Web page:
Watch Team O'Neil Explain Rally Pace Notes

Ever wondered what all that gobbledygook coming from the rally co-driver means? Team O'Neil is here to explain.

Team O'Neil Rally School, TeamONeilRally on YouTube

If you have ever seen cockpit footage from a rally car, the constant stream of mystifying information spewed from the co-driver to the driver probably confused you, but nevertheless left the impression that what was being said was somehow important. If that is what you assumed, then you were right— you were hearing the co-driver reading from a notebook known as pace notes (or stage notes, depending on where you are in the world.) These communicate to the driver what to expect from the upcoming parts of the road that they cannot see, but even if you knew this already, the lingo and shorthand used in rally may still prevent you from understanding what is being said. New Hampshire-based Team O'Neil Rally School has posted a video to their YouTube channel, TeamONeilRally, detailing what exactly the string of numbers and terms mean to the driver, and it is worth watching for anyone who fancies blasting down the muddy backroads of the world.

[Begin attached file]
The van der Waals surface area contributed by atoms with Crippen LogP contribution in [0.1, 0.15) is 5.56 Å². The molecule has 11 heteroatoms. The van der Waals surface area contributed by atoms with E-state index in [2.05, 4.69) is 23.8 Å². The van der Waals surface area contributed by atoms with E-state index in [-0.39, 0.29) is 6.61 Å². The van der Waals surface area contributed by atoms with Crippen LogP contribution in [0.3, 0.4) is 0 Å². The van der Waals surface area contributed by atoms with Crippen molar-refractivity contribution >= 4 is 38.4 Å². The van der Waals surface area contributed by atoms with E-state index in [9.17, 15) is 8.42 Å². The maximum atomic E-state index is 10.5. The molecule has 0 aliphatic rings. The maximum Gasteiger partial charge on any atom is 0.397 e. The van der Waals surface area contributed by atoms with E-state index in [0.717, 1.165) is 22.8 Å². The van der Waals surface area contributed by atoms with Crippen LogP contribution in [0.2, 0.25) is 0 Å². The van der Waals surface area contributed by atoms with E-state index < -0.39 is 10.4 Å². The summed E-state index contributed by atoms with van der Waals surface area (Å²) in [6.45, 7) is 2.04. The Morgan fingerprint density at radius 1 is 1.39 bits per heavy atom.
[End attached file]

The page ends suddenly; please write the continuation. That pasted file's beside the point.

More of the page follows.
The first question most will have will be something along the lines of, the numbers, Mason, what do they mean? Well, the numbers, which range from one to six, dictate the severity of an upcoming corner, with the lowest numbers meaning sharper corners, and the highest numbers denoting something as little as a kink that can be taken flat. One way to look at it is this: the lower the corner, the slower the corner is taken. The corners are further differentiated with plus and minus designations, with a two plus corner being faster than a two minus. This gives drivers a better understanding of what exactly lays ahead of them.

There are further numbers, designations, and advisories that come through in pace notes. Obviously, left and right are paired with a severity number to indicate direction. Crest, dip, short, long, numbers describing the length of a straight, advice to stay inside or outside, changes in surface, and visibility, among other things, are also described by the co-driver to the driver, but rather than read a summary of what is said, why not set aside a half hour if you have both the time and curiosity to watch the video yourself?